As the saying goes, hindsight is 20/20. We can look back at the late '90s and scoff that of course a boom based on people throwing money at any startup with a ".com" in its name was bound to end badly. But are we fairing any better at averting the bursting of an edtech bubble (or a Tech Bubble 2.0, for that matter)? With venture capital flooding into the education sector, dozens of companies popping up every day, thousands of schools buying into new technology, and millions of students and lifelong learners around the world getting on board, we need to ask if we've built the edtech house on a foundation of solid rock, or sand.
Why It Might Burst
Many pundits deny that there even is an edtech bubble; apparently the only way to know for sure is to wait until it pops, then look back and say, "Guess that was a bubble after all." We would argue that the factors below are pins pressing deep into the balloon of educational technology.
Overstating the benefits of technology:
Bubbles get inflated by too many businesses jumping in on a trend, but they also get pumped up by people fanning the flames for all they're worth. The media had a hand in the tech bubble's explosion, and they're running the risk of repeating history with edtech. "Khan Academy is the future of education!" "No, wait, it's Audacity!" "Digital badges!" Believe it or not, this does a lot to sell the public on the idea because as a country we're all looking for a way to pull ourselves out of the educational slump we're currently mired in compared to the rest of the world. Edtech is a tool like any other that will always need qualified people to wield it effectively. So can we keep the bubble from bursting? Yes, if we're all realistic about the potential returns of edtech.
Technology just for the sake of technology:
It's interesting how many schools trumpet technology initiatives like "one-to-one" tablet campaigns as achievements, without listing any accompanying positive results, as if just handing out the devices was a victory for education. In such cases, it's clear the (usually affluent) school only did so because edtech is hot right now and jumping in is expected of them in order to keep pace with their competitors. It's great if they actually have some good news they can claim in the way of improved test scores or enhanced creativity, because the largest one-to-one initiative in the U.S. roundly failed to impress. There's no question that there's a growing feeling in academia that more technology cannot be other than good, and that is cause for concern.
Tying educational technology to educational reform:
Edtech entrepreneurs should beware letting their products get lumped in in too closely with educational reform, because the latter has a dismal record in the United States. Of course, they may already be too late. The Obama administration is bully on technology's role in reform, which it calls "core and essential," while Jeb Bush's Foundation for Excellence in Education claims digital learning is a critical part of its reform plans. As we've said, the boom doesn't have to end, but we do need to resist the urge to bank too much on edtech to solve all our education problems.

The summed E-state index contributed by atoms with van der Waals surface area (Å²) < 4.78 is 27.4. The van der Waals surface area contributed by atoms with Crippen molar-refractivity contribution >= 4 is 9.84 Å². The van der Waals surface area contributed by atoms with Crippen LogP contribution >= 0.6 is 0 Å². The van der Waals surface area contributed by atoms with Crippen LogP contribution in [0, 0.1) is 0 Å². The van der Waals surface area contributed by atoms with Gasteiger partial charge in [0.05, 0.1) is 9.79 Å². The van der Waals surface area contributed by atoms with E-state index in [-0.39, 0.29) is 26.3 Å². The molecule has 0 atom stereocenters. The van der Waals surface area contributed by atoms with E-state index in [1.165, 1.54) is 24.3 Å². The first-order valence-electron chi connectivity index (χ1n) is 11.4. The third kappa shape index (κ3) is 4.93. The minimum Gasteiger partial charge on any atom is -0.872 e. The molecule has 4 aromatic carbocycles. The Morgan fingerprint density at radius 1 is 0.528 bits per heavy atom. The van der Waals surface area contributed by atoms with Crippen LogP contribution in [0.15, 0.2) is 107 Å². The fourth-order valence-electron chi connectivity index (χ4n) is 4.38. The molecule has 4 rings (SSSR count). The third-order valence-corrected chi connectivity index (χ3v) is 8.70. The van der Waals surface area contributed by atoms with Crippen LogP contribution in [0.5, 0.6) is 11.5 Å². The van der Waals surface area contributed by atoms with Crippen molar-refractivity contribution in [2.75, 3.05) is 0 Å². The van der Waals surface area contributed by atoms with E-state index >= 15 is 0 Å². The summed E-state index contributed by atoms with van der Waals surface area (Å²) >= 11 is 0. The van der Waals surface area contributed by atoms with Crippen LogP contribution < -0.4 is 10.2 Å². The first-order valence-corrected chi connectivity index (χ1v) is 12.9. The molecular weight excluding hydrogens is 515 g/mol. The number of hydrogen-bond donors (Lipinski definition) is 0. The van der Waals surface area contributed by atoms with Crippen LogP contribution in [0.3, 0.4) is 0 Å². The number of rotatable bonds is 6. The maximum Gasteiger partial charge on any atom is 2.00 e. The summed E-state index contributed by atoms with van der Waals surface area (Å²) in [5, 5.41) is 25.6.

What Needs to Happen
Even if the edtech bubble were to burst, much like the Internet after the dot-com rise and fall, it would still exist and would be the stronger for having been through it. Still, no one wants to see investment money go up in smoke, teacher and student time and effort wasted, or, worst of all, legitimately good ideas that could revolutionize education fail to materialize once a busted bubble dries up the lion's share of venture capital. Here are some ways to prevent a collapse.
Bridge the gap between online learning and its public perception:
In all the commotion of open online learning's stratospheric rise, the cart seems to have been put before the horse. Yes, digital badges and resumes with completed Khan Academy courses are exciting developments, but in an era when an education is valuable only to the extent it results in gainful employment, they're useless without acceptance from employers. To avoid a burst of the provider bubble, a paradigm shift in the public perception of self-guided learning will be necessary. Fortunately, edtech companies like Mozilla have recognized this and have begun chipping away at the old mentality that it's traditional degrees or nothing.
Get more educators involved in edtech development:
In a fall 2012 guest post for Venture Beat, professor Reynol Junco delicately pointed out that "most edtech startups suck." He placed partial blame for said sucking on the fact that startups "rarely, if ever" get input from a real live educator before making the product. The result is innovations that sound great on paper to investors but that teachers, parents, or students take one look at and shrug their shoulders instead of reaching for their wallets. The best thing edtech ventures could do for themselves would be to get an academic on the management team or to help with design. Not only would this in turn cut down on the junk that's crowding the edtech market and reinforcing holdouts' belief that all edtech is a waste of valuable resources, it would keep some bad investment destinations off the market.
One of the ingredients that created the huge dot-com soup we found ourselves in a decade ago was investors abandoning the fundamentals of investing. No need to look at business plans, we said; it's the Internet! What could go wrong? Investors today need to know what to look for in a healthy edtech startup. (For example, does the venture have an academic involved?) This includes educators — as the end users of edtech innovations, they will be the ones "investing" not just money but teachers' time learning new pedagogical methods and students' futures. And with the financial constraints handcuffing many schools today, they can't afford a big tech initiative that flops.